Anyway, I was initially drawn to Little King’s Story by the similarities it shares with Pikmin, one of my favourite GameCube games and one that has – perhaps surprisingly – rarely been imitated. Superficially, the games are very similar in that you command a group of followers who you can fling in front of you to fight enemies, break rocks, carry items and generally do useful stuff. However, whereas Pikmin only gave you three types of follower to choose from, Little King’s Story has around 20, all with different abilities. As such the game is a lot more complicated, and coming up with the right balance for your team – particularly during boss battles – can be quite tricky.

Speaking of boss battles, the bosses in this game have to be some of the most inspired I’ve ever seen, ranging from a drunken layabout king who you have to knock from atop his pile of beer crates (see screenshot below) to ‘King TV Dinah’, a part man, part TV broadcaster who fights across various telly programmes, from westerns to sci-fi. My favourite though was a boss who hides inside a giant egg and challenges you to answer questions about the things you’ve seen so far in the game – get a question wrong and he releases hordes of cockerels to attack you. Natch.

The game is far from perfect of course, and in fact some parts are downright frustrating. In particular, there’s a section in the middle where the game gives you little direction on where to go or what to do, and you end up grinding through dozens of repetitive side quests in the hope of upgrading your weedy followers. Plus there are some utterly ridiculous difficulty spikes – the mountain level is a particular offender in this category, where suddenly you’re introduced to enemies and hazards that can kill half your followers in an instant. Who on earth thought that would be ‘fun’?

But despite its shortcomings, Little King’s Story was an absolute delight to play, chiefly because of the sheer imagination and charm oozing out of its every pore. In years to come, people will hail this game as a cult classic, and the fact that it failed to trouble the charts will only add to its rarity – buy it now before it starts changing hands on eBay for 50 quid a pop.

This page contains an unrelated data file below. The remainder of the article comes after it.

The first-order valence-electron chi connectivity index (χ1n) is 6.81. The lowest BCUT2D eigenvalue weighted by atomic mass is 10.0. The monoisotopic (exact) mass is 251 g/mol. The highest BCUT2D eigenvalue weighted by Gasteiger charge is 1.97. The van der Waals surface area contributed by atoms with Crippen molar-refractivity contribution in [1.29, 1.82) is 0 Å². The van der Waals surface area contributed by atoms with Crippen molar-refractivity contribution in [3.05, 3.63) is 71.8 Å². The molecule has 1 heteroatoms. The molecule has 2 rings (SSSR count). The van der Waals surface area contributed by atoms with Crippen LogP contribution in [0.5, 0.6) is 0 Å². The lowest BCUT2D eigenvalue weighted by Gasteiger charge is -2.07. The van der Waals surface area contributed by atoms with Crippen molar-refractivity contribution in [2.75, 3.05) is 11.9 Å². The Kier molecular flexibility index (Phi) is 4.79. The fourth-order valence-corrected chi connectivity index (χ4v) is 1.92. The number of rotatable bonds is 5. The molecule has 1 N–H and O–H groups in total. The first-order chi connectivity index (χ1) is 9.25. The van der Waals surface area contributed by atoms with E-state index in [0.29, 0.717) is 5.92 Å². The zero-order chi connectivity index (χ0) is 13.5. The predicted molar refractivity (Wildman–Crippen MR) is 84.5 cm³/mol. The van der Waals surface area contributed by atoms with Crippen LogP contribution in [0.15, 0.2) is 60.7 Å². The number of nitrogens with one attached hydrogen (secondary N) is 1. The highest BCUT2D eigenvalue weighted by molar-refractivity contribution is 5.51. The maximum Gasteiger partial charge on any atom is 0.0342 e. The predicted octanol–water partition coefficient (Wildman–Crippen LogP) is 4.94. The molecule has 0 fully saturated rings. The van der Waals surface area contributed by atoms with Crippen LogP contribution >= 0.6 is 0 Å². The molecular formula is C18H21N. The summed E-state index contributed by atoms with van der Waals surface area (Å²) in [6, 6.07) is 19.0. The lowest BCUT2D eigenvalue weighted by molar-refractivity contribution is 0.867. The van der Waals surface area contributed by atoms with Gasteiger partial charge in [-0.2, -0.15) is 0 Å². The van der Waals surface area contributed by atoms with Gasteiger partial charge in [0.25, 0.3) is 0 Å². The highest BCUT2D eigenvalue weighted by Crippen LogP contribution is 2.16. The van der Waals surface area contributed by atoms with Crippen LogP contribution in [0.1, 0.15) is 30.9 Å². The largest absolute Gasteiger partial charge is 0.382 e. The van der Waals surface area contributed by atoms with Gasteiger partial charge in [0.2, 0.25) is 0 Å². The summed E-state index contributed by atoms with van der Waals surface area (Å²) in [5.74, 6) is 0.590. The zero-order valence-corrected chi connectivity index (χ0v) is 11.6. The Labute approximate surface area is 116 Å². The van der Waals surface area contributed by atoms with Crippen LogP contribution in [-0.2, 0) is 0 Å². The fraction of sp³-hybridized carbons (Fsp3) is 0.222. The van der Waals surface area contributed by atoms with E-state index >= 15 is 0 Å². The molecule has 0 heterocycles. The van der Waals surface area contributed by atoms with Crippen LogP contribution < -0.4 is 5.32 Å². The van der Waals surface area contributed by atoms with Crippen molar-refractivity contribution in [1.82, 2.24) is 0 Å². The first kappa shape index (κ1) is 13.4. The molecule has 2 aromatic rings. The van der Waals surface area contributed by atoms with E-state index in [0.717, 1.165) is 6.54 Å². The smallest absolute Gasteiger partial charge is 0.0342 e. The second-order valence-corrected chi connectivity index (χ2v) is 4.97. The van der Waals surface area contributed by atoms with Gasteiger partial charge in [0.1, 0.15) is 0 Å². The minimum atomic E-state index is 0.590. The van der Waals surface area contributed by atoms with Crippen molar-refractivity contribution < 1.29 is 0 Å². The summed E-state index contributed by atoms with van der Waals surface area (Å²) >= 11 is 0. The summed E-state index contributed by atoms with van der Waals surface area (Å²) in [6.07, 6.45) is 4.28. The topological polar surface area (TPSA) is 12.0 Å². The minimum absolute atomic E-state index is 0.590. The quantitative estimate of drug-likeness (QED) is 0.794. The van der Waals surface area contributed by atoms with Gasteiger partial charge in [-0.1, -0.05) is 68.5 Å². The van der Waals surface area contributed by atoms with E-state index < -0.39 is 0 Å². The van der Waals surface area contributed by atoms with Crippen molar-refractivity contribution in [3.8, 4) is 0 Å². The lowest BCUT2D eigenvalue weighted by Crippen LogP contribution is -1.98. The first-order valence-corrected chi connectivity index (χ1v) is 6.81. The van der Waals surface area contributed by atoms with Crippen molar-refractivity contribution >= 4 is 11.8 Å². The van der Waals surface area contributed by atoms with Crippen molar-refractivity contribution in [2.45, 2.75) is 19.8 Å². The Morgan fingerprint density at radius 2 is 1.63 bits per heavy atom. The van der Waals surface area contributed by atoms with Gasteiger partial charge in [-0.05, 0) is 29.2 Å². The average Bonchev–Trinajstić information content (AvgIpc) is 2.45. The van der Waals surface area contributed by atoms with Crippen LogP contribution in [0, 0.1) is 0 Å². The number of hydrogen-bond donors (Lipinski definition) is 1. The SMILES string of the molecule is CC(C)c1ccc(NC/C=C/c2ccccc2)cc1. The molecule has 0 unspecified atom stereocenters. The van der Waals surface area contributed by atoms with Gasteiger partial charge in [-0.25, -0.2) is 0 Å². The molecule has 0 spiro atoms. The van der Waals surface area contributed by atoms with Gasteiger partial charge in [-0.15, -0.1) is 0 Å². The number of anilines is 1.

Lewis

(Screenshots from destructoid.com)

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Filed under 2009, Cing, RPG, Town Factory, Wii

#2: Phantasy Star Online

Format:Dreamcast Genre:RPG Released: 2001 Developer: Sonic Team (Sega)

I obviously play a lot of video games (I can’t think of too many other people I know who have a blog dedicated to reminiscing about old games), but there aren’t that many games I would say I’ve been truly addicted to. Phantasy Star Online, however, is one of them.

I must have been addicted to it – how else can you explain the fact that I spent nigh on 80 hours hacking and slashing through repetitive enemies, all for the dubious glory of occasionally finding a ‘rare’ weapon – which was usually the same as the normal weapons, albeit with slightly higher numbers attached to it. Let’s face it, PSO has got to be one of the thinnest RPGs out there – no extravagant plot lines, no branching skill trees, no complicated levelling system, no option to do anything but hack, slash, hack, slash, ad inifinitum.

Ah, those Sega-blue skies...